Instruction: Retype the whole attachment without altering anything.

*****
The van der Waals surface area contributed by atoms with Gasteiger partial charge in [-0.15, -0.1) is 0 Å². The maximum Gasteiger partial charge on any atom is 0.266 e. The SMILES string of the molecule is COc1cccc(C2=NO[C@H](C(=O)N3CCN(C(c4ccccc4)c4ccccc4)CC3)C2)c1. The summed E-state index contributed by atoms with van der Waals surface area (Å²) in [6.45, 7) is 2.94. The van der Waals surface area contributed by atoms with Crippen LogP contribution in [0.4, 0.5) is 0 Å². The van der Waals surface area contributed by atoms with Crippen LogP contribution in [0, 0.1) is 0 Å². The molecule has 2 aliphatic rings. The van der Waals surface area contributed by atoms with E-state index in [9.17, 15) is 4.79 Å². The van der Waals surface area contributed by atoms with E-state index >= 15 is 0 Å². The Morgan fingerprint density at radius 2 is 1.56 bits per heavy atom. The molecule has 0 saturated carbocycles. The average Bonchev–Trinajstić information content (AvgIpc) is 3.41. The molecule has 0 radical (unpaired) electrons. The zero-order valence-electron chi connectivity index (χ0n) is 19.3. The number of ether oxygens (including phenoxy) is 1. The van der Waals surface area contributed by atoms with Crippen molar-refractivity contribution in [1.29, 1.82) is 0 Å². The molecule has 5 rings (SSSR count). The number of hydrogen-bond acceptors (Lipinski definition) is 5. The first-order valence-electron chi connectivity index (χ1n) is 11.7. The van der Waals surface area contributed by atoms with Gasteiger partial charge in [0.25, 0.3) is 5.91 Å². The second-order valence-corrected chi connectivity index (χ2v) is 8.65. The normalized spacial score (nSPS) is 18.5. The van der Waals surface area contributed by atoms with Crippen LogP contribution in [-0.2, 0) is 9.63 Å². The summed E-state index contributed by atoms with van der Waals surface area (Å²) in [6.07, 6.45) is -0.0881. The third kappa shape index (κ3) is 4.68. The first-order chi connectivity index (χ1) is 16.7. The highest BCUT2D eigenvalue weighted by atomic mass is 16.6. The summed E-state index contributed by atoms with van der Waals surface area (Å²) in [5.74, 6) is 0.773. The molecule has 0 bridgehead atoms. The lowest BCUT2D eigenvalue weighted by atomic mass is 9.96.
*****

The van der Waals surface area contributed by atoms with Gasteiger partial charge in [-0.15, -0.1) is 0 Å². The maximum Gasteiger partial charge on any atom is 0.266 e. The SMILES string of the molecule is COc1cccc(C2=NO[C@H](C(=O)N3CCN(C(c4ccccc4)c4ccccc4)CC3)C2)c1. The summed E-state index contributed by atoms with van der Waals surface area (Å²) in [6.45, 7) is 2.94. The van der Waals surface area contributed by atoms with Crippen LogP contribution in [0.4, 0.5) is 0 Å². The van der Waals surface area contributed by atoms with Crippen LogP contribution in [0, 0.1) is 0 Å². The molecule has 2 aliphatic rings. The van der Waals surface area contributed by atoms with E-state index in [9.17, 15) is 4.79 Å². The van der Waals surface area contributed by atoms with E-state index >= 15 is 0 Å². The Morgan fingerprint density at radius 2 is 1.56 bits per heavy atom. The molecule has 0 saturated carbocycles. The average Bonchev–Trinajstić information content (AvgIpc) is 3.41. The molecule has 0 radical (unpaired) electrons. The zero-order valence-electron chi connectivity index (χ0n) is 19.3. The number of ether oxygens (including phenoxy) is 1. The van der Waals surface area contributed by atoms with Crippen molar-refractivity contribution in [1.29, 1.82) is 0 Å². The molecule has 5 rings (SSSR count). The number of hydrogen-bond acceptors (Lipinski definition) is 5. The first-order valence-electron chi connectivity index (χ1n) is 11.7. The van der Waals surface area contributed by atoms with Gasteiger partial charge in [0.25, 0.3) is 5.91 Å². The second-order valence-corrected chi connectivity index (χ2v) is 8.65. The normalized spacial score (nSPS) is 18.5. The van der Waals surface area contributed by atoms with Crippen LogP contribution in [-0.2, 0) is 9.63 Å². The summed E-state index contributed by atoms with van der Waals surface area (Å²) in [6.07, 6.45) is -0.0881. The third kappa shape index (κ3) is 4.68. The first-order chi connectivity index (χ1) is 16.7. The highest BCUT2D eigenvalue weighted by atomic mass is 16.6. The summed E-state index contributed by atoms with van der Waals surface area (Å²) in [5.74, 6) is 0.773. The molecule has 0 bridgehead atoms. The lowest BCUT2D eigenvalue weighted by atomic mass is 9.96.